There are many other signs of potential problems such as hollow trunks, cavities, past trunk damage, insect activity, improper past tree work, etc., but these are really areas that you would be guessing at. The main point that I am trying to make is that if you notice anything that worries you then you should get the tree checked out.

If you are unsure then please feel free to fill out the form below and a Qualified Arborist can arrange to come and inspect your tree.

Suitable Replacement Trees

Peppercorn Tree

Personally this is one of my all time favourite trees.
Schinus  molle var.  areira
  • Schinus molle var. areira
  • Common Name:Peppercorn Tree
  • Plant Height: 15m
  • Plant Spread: 10m
  • Use: shade tree, street tree, fire retardant, insect repellant
  • Plant Pruning: Retain only one main trunk or only allow multiple trunks which are well-spaced to develop.
  • Soil Moisture: dry for extended periods to constantly moist
  • Sunlight: hot overhead sun
  • Design: Suits coastal, mediterranean, oriental tropical designs
  • Plant Origins: Mexico, Central America, South America
  • Garden Type: Tree
  • Plant Seasonality: Evergreen

NSW Christmas Bush

Wonderful Colour at Christmas time.
Ceratopetalum  gummiferum
  • Ceratopetalum gummiferum
  • Common Name: NSW Christmas Bush
  • Plant Height: 6m
  • Plant Spread: 3m
  • Use: informal screen, cut flowers, street tree, shade tree
  • Plant Pruning: Prune by half after flowers have faded.
  • Soil Moisture: dry between watering to constantly moist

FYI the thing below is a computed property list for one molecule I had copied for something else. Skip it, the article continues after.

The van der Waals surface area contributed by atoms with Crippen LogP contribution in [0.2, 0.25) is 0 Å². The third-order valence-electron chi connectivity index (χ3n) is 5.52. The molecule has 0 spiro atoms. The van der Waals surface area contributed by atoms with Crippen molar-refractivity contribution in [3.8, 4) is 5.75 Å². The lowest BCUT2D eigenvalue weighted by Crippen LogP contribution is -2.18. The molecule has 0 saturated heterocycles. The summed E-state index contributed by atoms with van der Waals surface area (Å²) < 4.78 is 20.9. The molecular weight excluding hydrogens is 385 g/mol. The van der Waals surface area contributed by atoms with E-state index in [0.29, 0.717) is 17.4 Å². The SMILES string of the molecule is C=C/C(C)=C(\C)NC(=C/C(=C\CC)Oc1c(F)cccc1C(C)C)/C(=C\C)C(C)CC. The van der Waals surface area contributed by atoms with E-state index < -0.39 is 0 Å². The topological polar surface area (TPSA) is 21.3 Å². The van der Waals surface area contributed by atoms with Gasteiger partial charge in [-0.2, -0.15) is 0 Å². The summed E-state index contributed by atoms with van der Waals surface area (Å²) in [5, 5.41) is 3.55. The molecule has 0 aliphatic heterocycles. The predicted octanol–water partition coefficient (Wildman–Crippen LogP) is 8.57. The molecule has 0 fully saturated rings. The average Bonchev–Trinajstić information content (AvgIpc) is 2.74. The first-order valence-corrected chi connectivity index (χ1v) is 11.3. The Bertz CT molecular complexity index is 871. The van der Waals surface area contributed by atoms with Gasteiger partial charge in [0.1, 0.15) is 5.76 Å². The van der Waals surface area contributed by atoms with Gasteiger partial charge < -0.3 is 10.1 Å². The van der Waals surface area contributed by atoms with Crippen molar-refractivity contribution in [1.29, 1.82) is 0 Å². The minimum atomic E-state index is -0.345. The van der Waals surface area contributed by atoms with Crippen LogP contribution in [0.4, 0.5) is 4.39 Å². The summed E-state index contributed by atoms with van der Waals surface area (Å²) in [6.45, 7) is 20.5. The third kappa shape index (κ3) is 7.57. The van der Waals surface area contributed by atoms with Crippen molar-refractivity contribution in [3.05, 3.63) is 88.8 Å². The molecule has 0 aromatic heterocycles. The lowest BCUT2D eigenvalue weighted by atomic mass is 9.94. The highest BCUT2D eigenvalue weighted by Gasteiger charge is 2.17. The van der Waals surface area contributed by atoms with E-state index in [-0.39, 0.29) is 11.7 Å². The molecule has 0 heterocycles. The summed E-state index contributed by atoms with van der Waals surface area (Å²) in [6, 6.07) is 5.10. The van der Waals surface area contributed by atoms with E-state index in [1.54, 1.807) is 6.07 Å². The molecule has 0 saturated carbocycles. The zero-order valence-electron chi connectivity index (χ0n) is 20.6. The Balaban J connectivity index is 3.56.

• Sunlight: hot overhead sun
  • Design: Suits mediterranean & bush designs
  • Plant Origins: Australia, Sydney region region, NSW
  • Flower Colour: cream followed by red, pink or white calyxes
  • Garden Type: Tree
  • Plant Seasonality: Evergreen

Illawarra Flame Tree

Wonderful Colour at Christmas time.
Brachychiton acerifolius
  • Brachychiton acerifolius
  • Common Name: Illawarra Flame Tree
  • Plant Height: 15m
  • Plant Spread: 8m
  • Use: Street tree, Shade tree
  • Plant Pruning: Prune by half after flowers have faded.
  • Soil Moisture: dry between watering to constantly moist
  • Sunlight: hot overhead sun
  • Design: Suits mediterranean & bush designs
  • Plant Origins: Australia, Sydney region region, QLD
  • Flower Colour: Red
  • Garden Type: Tree
  • Plant Seasonality: Deciduous

Lemon Scented Tea Tree

Just smells wonderful
Leptospermum petersonii
  • Leptospermum petersonii
  • Common Name: Lemon Scented Tea Tree
  • Plant Height: 5m
  • Plant Spread: 4m
  • Use: Shade tree, Hedge, Informal Screen
  • Plant Pruning: Retain only one main trunk for a tree. Tip prune after flowering for a shrub.
  • Soil Moisture: dry for extended periods to constantly moist
  • Sunlight: hot overhead sun
  • Design: Suits bush. coastal and mediterranean designs
  • Plant Origins: Australia, NSW, QLD
  • Flower Colour: White
  • Garden Type: Tree or Shrub
  • Plant Seasonality: Evergreen

Banks' Grevillea

Enjoy the birds that it will attract
Grevillea banksii & cvs
  • Grevillea banksii & cvs
  • Common Name: Banks' Grevillea
  • Plant Height: 4m
  • Plant Spread: 4m
  • Use: informal screen, informal hedge, border, windbreak
  • Plant Pruning: Prune lightly after flowering
  • Soil Moisture: dry for extended periods to constantly moist
  • Sunlight: hot overhead sun to warm low sun
  • Design: Suits mediterranean, coastal & bush designs
  • Plant Origins: Australia, QLD
  • Flower Colour: red, white or peach
  • Garden Type: Tree or Shrub
  • Plant Seasonality: Evergreen

 

Advice 3

Coming Soon